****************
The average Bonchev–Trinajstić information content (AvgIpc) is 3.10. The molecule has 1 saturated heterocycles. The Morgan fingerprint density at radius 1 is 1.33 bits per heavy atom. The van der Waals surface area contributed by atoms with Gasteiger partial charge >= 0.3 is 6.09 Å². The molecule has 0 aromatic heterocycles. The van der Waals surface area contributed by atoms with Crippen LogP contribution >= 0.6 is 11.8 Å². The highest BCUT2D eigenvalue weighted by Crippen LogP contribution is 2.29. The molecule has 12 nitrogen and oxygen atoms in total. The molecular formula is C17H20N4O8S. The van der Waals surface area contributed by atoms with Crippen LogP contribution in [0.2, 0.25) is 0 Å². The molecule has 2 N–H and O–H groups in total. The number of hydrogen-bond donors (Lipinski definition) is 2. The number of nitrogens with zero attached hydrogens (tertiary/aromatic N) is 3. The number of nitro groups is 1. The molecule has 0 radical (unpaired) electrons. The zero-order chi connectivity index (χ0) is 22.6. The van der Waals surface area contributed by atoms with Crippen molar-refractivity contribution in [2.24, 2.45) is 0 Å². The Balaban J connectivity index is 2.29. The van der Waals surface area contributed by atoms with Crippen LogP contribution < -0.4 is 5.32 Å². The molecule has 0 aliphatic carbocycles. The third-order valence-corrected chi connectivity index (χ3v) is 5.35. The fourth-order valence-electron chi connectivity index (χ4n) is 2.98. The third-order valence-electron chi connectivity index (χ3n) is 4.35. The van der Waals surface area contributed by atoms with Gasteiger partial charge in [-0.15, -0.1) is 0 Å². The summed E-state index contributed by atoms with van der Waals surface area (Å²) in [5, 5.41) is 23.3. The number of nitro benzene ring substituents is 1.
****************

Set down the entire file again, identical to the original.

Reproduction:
The average Bonchev–Trinajstić information content (AvgIpc) is 3.10. The molecule has 1 saturated heterocycles. The Morgan fingerprint density at radius 1 is 1.33 bits per heavy atom. The van der Waals surface area contributed by atoms with Gasteiger partial charge >= 0.3 is 6.09 Å². The molecule has 0 aromatic heterocycles. The van der Waals surface area contributed by atoms with Crippen LogP contribution >= 0.6 is 11.8 Å². The highest BCUT2D eigenvalue weighted by Crippen LogP contribution is 2.29. The molecule has 12 nitrogen and oxygen atoms in total. The molecular formula is C17H20N4O8S. The van der Waals surface area contributed by atoms with Crippen LogP contribution in [0.2, 0.25) is 0 Å². The molecule has 2 N–H and O–H groups in total. The number of hydrogen-bond donors (Lipinski definition) is 2. The number of nitrogens with zero attached hydrogens (tertiary/aromatic N) is 3. The number of nitro groups is 1. The molecule has 0 radical (unpaired) electrons. The zero-order chi connectivity index (χ0) is 22.6. The van der Waals surface area contributed by atoms with Crippen molar-refractivity contribution in [2.24, 2.45) is 0 Å². The Balaban J connectivity index is 2.29. The van der Waals surface area contributed by atoms with Crippen LogP contribution < -0.4 is 5.32 Å². The molecule has 0 aliphatic carbocycles. The third-order valence-corrected chi connectivity index (χ3v) is 5.35. The fourth-order valence-electron chi connectivity index (χ4n) is 2.98. The third-order valence-electron chi connectivity index (χ3n) is 4.35. The van der Waals surface area contributed by atoms with Gasteiger partial charge in [-0.15, -0.1) is 0 Å². The summed E-state index contributed by atoms with van der Waals surface area (Å²) in [5, 5.41) is 23.3. The number of nitro benzene ring substituents is 1.